The approximate value of g can therefore be written either as 10 m s-2 or as 10 N kg-1.
The gravitational force acting on the object.
Weight = mass x gravitational acceleration
W = mg SI unit : Newton, N and it is a vector quantity
Comparison between weight & mass
The mass of an object is the amount of matter in the object
The weight of an object is the force of gravity acting on the object.
Constant everywhere
Varies with the magnitude of gravitational field strength, g of the location
A scalar quantity
A vector quantity
A base quantity
A derived quantity
SI unit: kg
SI unit : Newton, N
The difference between a fall in air and a free fall in a vacuum of a coin and a feather.
Both the coin and the feather are released simulta-neously from the same height.
At vacuum state:
There is no air resistance.
The coin and the feather will fall freely.
Only gravitational force acted on the objects.
Both will fall at the same time.
At normal state:
Both coin and feather will fall because of gravitational force.
Air resistance effected by the surface area of a fallen object.
The feather that has large area will have more air resistance.
The coin will fall at first.
Two steel spheres are falling under gravity. The two spheres are dropped at the same time from the same height.
(a) The two sphere are falling with an acceleration.
The distance between two successive images of the sphere increases showing that the two spheres are falling with increasing velocity; falling with an acceleration.
(b) The two spheres are falling down with the same acceleration
The two spheres are at the same level at all times. Thus, a heavy object and a light object fall with the same gravitational acceleration.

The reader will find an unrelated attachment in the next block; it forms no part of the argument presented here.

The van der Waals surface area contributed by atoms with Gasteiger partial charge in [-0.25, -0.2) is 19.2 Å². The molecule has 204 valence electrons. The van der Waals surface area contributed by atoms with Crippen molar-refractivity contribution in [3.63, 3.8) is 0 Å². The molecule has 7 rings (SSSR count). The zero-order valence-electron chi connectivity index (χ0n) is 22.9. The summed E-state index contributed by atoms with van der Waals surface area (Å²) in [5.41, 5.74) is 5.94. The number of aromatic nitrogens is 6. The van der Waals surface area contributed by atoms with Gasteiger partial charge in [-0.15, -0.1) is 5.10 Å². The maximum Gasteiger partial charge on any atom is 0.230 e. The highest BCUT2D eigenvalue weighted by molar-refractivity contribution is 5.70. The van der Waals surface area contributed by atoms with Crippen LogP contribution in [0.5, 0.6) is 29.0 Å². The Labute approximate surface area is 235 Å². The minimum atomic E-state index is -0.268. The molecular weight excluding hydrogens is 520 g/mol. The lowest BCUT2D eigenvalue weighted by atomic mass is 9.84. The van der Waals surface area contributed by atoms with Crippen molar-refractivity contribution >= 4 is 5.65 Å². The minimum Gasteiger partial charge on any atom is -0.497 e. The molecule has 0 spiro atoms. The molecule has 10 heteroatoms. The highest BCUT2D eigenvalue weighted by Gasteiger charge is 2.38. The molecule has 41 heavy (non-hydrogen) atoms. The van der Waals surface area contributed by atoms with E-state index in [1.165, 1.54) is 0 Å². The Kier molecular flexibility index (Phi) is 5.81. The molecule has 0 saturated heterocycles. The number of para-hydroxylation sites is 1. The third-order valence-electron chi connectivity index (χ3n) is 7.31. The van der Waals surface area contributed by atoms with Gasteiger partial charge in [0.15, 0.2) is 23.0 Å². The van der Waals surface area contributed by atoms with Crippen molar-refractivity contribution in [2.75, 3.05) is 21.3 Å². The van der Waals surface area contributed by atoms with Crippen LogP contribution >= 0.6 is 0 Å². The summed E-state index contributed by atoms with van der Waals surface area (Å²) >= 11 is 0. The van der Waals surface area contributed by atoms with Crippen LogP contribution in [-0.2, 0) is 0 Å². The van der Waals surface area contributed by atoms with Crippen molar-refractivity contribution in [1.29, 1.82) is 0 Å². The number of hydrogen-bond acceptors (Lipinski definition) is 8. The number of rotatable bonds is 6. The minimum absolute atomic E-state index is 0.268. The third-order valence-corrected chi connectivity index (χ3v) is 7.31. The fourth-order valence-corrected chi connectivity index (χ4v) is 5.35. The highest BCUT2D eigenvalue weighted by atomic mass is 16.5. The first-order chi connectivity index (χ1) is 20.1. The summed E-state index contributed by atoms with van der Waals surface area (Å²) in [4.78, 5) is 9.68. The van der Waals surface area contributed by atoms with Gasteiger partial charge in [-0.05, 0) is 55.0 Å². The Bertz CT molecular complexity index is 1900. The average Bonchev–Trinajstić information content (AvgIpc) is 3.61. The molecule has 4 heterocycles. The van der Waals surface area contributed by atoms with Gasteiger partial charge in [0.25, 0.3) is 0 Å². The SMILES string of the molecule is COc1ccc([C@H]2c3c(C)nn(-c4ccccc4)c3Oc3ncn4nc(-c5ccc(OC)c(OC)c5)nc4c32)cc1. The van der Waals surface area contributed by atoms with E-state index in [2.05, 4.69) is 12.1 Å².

Gravitational acceleration is independent of mass.
Motion graph for free fall object
Free fall object
Object thrown upward
Object thrown upward and fall
Example 1
A coconut takes 2.0 s to fall to the ground. What is
(a) its speed when it strikes the ground
(b) the height of the coconut tree.

Forces in Equilibrium
When an object is in equilibrium, the resultant force acting on it is zero.
The object will either be
1. at rest
2. move with constant velocity.
Newton’s 3rd Law
Examples( Label the forces acted on the objects)
Resultant Force
A single force that represents the combined effect of two of more forces in magnitude and direction.
Addition of Forces
Resultant force, F = ____ + ____
Resultant force, F = ____ + ____
Two forces acting at a point at an angle [Parallelogram method]
STEP 1 : Using ruler and protractor, draw the two forces F1 and F2 from a point.
Complete the parallelogram
Draw the diagonal of the parallelogram. The diagonal represent the resultant force, F in magnitude and direction.
scale: 1 cm = ……
Resolution of Forces
A force F can be resolved into components which are perpendicular to each other:
(a) horizontal component , FX
(b) vertical component, FY
Fx = F cos θ
Fy = F sin θ
Inclined Plane
Component of weight parallel to the plane
= mg sin θ
Component of weight normal to the plane
= mg cos θ 27
find the resultant force

Stationary Lift
Lift accelerate upward
Lift accelerate downward
Resultant Force =
Resultant Force =
Resultant Force =
The reading of weighing scale =
The reading of weighing scale =
The reading of weighing scale =

1. Find the resultant force, F
2. Find the moving mass,m
3. Find the acceleration,a
4. Find string tension, T

Monday, June 21, 2010


1. A force is a push or pull that one object exerts on another object. It produces or tends to produce motion, and stops or tends to stop motion.

Type of force

Nature of force

Contact force

The push experienced when two objects are pressed together.


The gravitational pull of the earth on an object.


This is a type of force that opposes motion. It exists between the surfaces of two objects in contact.


The pull at both ends of a stretched spring, string or rope.


This force is also known as viscous force. It is a type of force that is found in fluids such as oil or air.

Electric force

The push or pull between electric charges.

Magnetic force

The push or pull between magnets only or magnets or magnetic materials.

2. Friction and resistance are types of contact forces that oppose motion; they cause energy loss in the form of thermal energy.

3. The SI unit of force is Newton (N).